• Overlooking adolescent psychology has led to an emphasis in increasing third grade reading scores as an end in itself. While that is a worthy goal, a chaotic middle school experience can wipe out these gains like an incoming tide knocks down sand castles.
• Without firsthand current classroom experience, decision-makers will assume that classroom management is a secondary concern. Board of Education folks would likely be astonished at the barely controlled conditions that exist in many school classrooms.
As an overall example, let us take the new, expanded program to feed schoolchildren. Existing nutrition programs already have provided for feeding poorer children, and I doubt there is a more wasteful type of food service operation in the world than that found in American schools. (Those who doubt this should stand in a school cafeteria and watch good, often untouched food be thrown away).
In the meantime, students' innate hunger to learn is not awakened and fed because the intellectual enthusiasm of teachers has eroded and community and Board of Education support for quiet and focused classroom atmospheres has been inadequate.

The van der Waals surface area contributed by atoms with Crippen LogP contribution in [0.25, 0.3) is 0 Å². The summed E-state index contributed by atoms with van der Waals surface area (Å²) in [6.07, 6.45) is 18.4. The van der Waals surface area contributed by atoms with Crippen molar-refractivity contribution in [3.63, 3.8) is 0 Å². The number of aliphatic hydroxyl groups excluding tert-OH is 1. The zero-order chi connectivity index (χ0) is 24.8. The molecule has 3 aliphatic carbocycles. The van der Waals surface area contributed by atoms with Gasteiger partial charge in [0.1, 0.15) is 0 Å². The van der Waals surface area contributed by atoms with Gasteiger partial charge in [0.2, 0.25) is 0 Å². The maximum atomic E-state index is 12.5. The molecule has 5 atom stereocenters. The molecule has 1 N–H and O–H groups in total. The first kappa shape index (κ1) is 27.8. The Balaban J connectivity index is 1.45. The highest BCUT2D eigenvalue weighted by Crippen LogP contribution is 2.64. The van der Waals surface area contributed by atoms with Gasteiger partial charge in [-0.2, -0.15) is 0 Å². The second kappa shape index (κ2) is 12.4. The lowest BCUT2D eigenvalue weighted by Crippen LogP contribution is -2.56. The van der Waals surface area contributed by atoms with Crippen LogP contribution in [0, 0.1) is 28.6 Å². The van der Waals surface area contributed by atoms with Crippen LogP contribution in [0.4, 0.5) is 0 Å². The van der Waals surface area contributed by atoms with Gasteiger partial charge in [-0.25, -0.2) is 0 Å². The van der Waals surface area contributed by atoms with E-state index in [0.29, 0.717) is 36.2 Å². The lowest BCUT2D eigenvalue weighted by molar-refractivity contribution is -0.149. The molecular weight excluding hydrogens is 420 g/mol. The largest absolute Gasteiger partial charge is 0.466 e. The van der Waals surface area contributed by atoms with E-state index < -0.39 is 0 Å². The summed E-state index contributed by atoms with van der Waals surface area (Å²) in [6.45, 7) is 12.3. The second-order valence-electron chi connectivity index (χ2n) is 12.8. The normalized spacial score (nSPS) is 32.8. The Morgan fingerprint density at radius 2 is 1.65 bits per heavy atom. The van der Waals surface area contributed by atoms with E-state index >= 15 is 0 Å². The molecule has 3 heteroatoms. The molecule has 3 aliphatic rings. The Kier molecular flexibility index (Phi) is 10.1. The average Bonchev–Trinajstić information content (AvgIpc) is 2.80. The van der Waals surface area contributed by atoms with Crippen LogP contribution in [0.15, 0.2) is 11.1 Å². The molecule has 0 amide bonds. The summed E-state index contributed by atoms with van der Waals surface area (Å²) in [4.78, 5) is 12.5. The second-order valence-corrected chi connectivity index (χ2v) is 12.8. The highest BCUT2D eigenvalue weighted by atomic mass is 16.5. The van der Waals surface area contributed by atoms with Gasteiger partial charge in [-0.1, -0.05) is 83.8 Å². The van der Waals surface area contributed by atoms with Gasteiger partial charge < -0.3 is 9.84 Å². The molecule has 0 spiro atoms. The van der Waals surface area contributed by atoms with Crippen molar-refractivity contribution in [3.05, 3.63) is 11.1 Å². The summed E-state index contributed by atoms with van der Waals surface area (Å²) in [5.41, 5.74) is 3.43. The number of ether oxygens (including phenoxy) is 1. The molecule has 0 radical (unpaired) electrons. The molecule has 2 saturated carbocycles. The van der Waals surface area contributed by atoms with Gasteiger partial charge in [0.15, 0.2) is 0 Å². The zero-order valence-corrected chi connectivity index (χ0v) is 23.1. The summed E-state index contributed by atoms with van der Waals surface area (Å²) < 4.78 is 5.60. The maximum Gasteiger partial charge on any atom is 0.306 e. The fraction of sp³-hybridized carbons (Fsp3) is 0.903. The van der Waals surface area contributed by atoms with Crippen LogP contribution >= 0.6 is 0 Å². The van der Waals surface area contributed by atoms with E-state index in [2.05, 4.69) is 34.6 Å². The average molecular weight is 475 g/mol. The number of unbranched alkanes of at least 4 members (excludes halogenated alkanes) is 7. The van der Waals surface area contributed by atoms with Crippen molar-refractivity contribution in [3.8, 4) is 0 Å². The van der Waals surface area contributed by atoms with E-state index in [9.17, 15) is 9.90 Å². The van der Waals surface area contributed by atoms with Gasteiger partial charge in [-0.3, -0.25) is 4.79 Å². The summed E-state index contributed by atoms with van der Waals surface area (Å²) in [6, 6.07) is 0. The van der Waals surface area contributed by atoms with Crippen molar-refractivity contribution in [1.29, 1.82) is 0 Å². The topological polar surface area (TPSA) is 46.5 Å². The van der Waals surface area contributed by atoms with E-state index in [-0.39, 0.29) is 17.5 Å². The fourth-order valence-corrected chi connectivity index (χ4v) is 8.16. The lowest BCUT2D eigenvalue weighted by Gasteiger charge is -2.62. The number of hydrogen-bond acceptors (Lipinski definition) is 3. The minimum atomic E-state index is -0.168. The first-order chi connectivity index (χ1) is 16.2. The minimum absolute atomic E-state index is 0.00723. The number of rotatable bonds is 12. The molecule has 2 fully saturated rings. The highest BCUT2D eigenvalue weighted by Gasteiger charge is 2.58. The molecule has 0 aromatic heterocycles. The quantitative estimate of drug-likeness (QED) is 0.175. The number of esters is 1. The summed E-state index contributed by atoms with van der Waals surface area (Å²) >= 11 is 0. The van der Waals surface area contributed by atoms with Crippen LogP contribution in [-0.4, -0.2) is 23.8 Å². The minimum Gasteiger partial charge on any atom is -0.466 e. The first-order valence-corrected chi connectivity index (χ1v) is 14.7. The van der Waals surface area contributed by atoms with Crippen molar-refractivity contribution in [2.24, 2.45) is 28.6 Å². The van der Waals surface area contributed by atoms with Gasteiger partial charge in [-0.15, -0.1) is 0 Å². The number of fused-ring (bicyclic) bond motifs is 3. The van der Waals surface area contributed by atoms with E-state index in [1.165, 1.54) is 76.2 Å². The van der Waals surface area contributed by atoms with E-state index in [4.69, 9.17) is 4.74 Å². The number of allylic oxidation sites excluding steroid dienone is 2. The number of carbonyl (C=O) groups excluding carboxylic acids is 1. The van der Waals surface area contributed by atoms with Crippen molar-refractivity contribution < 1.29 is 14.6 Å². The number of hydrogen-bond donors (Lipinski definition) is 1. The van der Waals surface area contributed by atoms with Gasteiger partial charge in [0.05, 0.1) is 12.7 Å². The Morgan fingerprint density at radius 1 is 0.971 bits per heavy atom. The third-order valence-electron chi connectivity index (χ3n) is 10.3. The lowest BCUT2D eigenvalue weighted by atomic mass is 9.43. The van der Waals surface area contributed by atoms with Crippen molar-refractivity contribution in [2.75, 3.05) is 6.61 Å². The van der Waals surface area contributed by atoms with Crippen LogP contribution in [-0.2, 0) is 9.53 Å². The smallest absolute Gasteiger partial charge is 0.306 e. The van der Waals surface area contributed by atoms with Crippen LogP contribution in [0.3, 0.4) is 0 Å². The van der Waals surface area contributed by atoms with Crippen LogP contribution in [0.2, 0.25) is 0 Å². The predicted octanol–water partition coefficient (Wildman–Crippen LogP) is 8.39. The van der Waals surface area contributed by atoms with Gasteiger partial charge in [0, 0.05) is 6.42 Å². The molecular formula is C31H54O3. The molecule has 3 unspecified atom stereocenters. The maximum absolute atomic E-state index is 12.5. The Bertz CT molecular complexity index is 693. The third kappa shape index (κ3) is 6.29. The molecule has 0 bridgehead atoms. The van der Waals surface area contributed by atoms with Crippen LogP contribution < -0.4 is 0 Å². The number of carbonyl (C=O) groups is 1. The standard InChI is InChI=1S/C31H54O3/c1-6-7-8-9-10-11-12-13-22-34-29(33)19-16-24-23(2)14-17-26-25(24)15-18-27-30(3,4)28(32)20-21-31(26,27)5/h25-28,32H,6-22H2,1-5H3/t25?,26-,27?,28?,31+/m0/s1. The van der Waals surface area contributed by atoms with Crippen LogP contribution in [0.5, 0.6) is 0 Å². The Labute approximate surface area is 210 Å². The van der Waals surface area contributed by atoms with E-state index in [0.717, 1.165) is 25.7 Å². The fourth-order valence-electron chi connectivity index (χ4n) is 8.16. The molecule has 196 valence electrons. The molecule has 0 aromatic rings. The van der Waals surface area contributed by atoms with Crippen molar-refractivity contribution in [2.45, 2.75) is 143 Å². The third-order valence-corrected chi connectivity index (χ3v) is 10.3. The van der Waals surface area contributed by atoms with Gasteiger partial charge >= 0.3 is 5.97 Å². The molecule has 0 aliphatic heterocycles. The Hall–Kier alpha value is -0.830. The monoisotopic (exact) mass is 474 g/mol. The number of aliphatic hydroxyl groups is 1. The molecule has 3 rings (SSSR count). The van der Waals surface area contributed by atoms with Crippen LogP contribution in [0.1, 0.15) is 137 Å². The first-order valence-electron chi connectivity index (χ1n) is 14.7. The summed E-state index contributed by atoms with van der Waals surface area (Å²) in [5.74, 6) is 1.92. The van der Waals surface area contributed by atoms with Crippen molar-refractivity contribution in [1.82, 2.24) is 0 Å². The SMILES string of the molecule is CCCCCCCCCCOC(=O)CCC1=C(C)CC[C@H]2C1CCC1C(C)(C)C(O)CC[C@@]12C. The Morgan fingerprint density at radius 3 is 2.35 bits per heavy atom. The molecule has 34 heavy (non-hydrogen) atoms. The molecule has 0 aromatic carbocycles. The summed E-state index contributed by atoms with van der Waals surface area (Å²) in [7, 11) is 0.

A poll by Gallup of nearly 500,000 U.S. students has found that student engagement in elementary school is roughly 76 percent; in high school a lamentable 44 percent. As the Gallup blog states, "Student engagement with school learning is a gold standard that every parent, teacher and school tries to achieve."
But do we in West Virginia really try to achieve this? Are we even aware of how bad the problem is? Should West Virginians be proud of the fact that most middle school classrooms are places where the teacher must constantly harangue fidgety, bored, oblivious, sometimes angry, young folks? It may not be easy to observe this phenomenon because the arrival of one or more unfamiliar adults in a classroom will immediately have a quieting effect. But an anonymous questionnaire of thoughtful, not-in-denial students (e.g. top third of their class) or teachers (e.g. noted by colleagues for enthusiasm and effectiveness) would bring home this sad truth.
Many West Virginia high school students who graduate have been turned off to school for years, but they are eager to begin enjoying the privileges and freedom of adulthood. They are in for a shock.
Palmer is a former college professor, a former school district business manager in Pennsylvania, and is currently a substitute teacher.